Thea Simmons, who’d belonged to AFSCME, outlined a nightmare scenario of lost paperwork, delays, denials, and misreadings of the law beginning in 2009. She is still in court and still in her house only because of a sympathetic judge.

Bank of America kept losing the papers Vietnam vet Ray Mandry sent in to obtain a loan modification. Attorney Vanessa Fluker explained that banks are paid for each step of a loan modification, so multiple steps are not a problem for them.

Karen Hammer of Greenacres, Maria Thomas of Island View, and Karen Washington of Restore Northeast Detroit—neighborhood organizations—spoke of how empty homes were destabilizing their areas of the city.

Marilyn Mullane from Michigan Legal Services pointed out that the banks refuse to negotiate with homeowners—they have a “no exceptions” policy—but once they take possession of properties, they are willing to sell below market value to investors. “It is easier for them to evict and see the house demolished than to deal with the owner,” Mullane said.

When Rev. Ed Rowe from Central United Methodist Church said, “If a human being did to a city what the banks are doing to this city, we would call it terrorism,” the crowd clapped and hollered their approval.

Can’t Hide

Cindy Estrada, vice president of the UAW, announced that Fannie and Freddie had agreed to watch the videotape of the hearing (!) and to meet with UAW officials in Washington for a follow-up discussion. Detroit Eviction Defense is discussing a “You can run but you can’t hide” action against Fannie and Freddie, chasing them to their offices in Chicago or Washington.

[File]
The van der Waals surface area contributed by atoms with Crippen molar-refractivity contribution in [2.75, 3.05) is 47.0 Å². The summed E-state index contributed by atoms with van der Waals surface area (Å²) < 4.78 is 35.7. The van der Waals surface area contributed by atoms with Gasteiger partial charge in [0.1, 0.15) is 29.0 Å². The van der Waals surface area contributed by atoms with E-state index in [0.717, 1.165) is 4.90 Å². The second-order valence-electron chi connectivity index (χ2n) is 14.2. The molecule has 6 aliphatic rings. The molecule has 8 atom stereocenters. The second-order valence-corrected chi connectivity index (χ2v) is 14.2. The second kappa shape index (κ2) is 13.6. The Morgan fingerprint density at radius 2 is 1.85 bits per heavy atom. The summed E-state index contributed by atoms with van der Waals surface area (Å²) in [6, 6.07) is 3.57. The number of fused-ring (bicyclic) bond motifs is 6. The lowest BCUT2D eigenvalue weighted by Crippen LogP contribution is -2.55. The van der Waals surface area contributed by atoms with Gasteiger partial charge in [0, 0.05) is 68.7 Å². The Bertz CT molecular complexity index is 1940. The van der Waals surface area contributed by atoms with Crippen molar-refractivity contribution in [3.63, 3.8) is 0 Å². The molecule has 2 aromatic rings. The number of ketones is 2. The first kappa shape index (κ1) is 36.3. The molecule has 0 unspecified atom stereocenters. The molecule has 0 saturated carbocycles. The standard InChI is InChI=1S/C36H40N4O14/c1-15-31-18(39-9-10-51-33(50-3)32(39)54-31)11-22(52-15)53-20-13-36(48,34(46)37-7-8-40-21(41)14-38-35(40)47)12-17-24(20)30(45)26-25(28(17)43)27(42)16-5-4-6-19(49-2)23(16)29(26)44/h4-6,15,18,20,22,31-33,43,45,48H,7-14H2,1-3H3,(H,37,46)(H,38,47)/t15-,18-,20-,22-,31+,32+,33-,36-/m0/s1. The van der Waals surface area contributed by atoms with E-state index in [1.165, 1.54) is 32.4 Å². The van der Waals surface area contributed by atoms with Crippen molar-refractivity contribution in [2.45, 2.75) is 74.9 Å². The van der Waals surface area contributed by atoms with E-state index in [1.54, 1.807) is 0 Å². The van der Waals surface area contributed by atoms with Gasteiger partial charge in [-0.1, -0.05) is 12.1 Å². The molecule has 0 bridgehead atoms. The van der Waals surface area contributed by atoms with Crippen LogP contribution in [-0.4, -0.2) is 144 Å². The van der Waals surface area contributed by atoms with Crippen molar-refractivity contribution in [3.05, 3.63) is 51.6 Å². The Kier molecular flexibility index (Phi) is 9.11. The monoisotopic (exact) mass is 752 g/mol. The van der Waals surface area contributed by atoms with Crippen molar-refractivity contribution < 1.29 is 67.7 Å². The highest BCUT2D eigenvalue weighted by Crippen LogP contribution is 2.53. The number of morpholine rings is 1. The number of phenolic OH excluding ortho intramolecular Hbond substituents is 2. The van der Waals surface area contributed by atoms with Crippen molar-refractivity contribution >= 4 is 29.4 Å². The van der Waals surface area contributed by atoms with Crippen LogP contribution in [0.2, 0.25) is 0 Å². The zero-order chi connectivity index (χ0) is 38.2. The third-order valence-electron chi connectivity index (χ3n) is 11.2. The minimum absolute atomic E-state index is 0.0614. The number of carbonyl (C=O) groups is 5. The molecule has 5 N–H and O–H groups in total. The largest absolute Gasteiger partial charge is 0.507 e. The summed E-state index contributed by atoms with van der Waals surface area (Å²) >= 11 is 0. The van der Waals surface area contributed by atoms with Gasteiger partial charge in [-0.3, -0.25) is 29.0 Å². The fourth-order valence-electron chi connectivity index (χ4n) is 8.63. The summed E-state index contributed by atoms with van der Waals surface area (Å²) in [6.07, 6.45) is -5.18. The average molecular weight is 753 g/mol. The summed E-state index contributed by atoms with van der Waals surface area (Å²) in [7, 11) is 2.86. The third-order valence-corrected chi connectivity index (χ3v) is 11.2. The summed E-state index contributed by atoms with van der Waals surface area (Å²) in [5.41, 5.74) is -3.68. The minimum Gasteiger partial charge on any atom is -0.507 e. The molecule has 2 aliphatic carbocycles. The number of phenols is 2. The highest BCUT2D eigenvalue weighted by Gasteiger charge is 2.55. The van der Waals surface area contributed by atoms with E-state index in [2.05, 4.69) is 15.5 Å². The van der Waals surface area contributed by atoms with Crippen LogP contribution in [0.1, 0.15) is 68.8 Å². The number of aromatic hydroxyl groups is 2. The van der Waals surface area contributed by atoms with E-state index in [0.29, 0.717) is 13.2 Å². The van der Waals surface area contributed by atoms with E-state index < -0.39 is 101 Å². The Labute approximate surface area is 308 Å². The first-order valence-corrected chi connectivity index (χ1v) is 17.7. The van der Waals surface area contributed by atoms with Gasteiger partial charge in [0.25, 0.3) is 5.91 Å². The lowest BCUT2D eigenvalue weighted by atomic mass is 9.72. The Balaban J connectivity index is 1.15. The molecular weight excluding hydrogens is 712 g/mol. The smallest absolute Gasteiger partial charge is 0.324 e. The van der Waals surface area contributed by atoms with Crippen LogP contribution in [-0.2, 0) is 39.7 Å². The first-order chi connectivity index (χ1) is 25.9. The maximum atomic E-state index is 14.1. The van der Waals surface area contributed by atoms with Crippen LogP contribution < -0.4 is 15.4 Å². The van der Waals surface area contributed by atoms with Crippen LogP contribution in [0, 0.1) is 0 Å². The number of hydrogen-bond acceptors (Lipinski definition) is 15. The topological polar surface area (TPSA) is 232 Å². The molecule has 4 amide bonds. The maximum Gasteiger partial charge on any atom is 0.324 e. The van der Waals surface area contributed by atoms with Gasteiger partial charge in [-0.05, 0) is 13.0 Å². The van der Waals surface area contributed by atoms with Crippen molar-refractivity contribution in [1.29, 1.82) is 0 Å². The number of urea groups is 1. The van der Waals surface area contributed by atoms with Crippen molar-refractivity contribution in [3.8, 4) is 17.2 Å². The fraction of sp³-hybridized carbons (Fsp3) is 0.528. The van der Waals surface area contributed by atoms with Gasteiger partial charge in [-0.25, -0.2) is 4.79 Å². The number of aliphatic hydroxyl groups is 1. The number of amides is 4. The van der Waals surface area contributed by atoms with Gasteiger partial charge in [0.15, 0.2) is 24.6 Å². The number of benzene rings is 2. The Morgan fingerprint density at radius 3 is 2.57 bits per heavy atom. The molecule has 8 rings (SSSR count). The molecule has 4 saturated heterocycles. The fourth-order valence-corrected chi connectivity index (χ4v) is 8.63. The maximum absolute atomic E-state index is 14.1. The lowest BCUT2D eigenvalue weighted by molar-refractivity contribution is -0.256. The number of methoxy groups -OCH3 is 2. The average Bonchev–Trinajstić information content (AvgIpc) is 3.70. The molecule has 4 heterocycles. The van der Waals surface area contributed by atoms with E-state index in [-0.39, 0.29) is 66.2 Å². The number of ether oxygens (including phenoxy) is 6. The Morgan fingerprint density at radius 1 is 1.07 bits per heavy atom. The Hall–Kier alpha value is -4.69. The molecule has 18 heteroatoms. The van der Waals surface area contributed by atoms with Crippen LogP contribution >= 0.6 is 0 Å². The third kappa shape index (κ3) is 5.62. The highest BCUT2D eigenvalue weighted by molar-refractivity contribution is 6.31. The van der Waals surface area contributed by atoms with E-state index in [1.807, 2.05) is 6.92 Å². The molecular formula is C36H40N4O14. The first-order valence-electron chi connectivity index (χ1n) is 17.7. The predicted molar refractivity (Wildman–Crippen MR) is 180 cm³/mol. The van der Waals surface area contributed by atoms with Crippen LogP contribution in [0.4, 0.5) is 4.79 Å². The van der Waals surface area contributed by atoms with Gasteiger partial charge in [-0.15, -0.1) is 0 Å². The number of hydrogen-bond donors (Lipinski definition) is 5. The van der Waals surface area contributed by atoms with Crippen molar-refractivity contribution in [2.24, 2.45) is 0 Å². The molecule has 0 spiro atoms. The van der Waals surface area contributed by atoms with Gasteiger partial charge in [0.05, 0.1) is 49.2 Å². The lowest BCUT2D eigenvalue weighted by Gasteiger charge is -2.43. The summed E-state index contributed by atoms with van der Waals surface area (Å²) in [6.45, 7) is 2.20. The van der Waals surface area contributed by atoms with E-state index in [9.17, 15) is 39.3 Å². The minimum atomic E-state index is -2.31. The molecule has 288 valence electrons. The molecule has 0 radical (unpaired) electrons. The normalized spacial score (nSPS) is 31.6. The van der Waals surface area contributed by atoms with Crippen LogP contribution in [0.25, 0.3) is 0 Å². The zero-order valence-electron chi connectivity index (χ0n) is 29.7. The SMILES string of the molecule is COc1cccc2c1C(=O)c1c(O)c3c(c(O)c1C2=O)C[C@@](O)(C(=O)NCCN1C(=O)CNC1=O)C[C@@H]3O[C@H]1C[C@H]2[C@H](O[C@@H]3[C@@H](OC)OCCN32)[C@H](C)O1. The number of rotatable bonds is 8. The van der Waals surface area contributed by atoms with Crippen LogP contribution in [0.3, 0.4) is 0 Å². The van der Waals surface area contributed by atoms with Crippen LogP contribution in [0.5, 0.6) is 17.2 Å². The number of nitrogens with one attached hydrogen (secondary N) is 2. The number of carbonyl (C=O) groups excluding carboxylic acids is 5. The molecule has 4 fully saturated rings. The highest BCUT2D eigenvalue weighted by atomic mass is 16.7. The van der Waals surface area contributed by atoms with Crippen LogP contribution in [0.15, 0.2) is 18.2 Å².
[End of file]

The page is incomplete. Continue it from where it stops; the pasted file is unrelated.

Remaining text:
The devastation caused by the collusion of banks and government agencies can be stopped if homeowners, neighbors, and unions can force Fannie Mae and Freddie Mac to:

  • Declare a moratorium on foreclosures as they did for communities in the aftermath of Hurricane Sandy. We are suffering from the "unnatural" disaster of mass unemployment (Detroit's official rate is 18 percent) and the mortgage banking fraud—a waterless hurricane.
  • Reset mortgages at market values.
  • Sell repossessed homes at market value to owner-occupants.

Dianne Feeley is a retired auto worker in UAW Local 22 and a member of Detroit Eviction Defense. The report “A Hurricane without Water: Fannie Mae, Freddie Mac, and the Foreclosure Crisis in Metro Detroit” is on the Detroit Eviction Defense website. See Labor Notes' earlier report on fighting foreclosures here.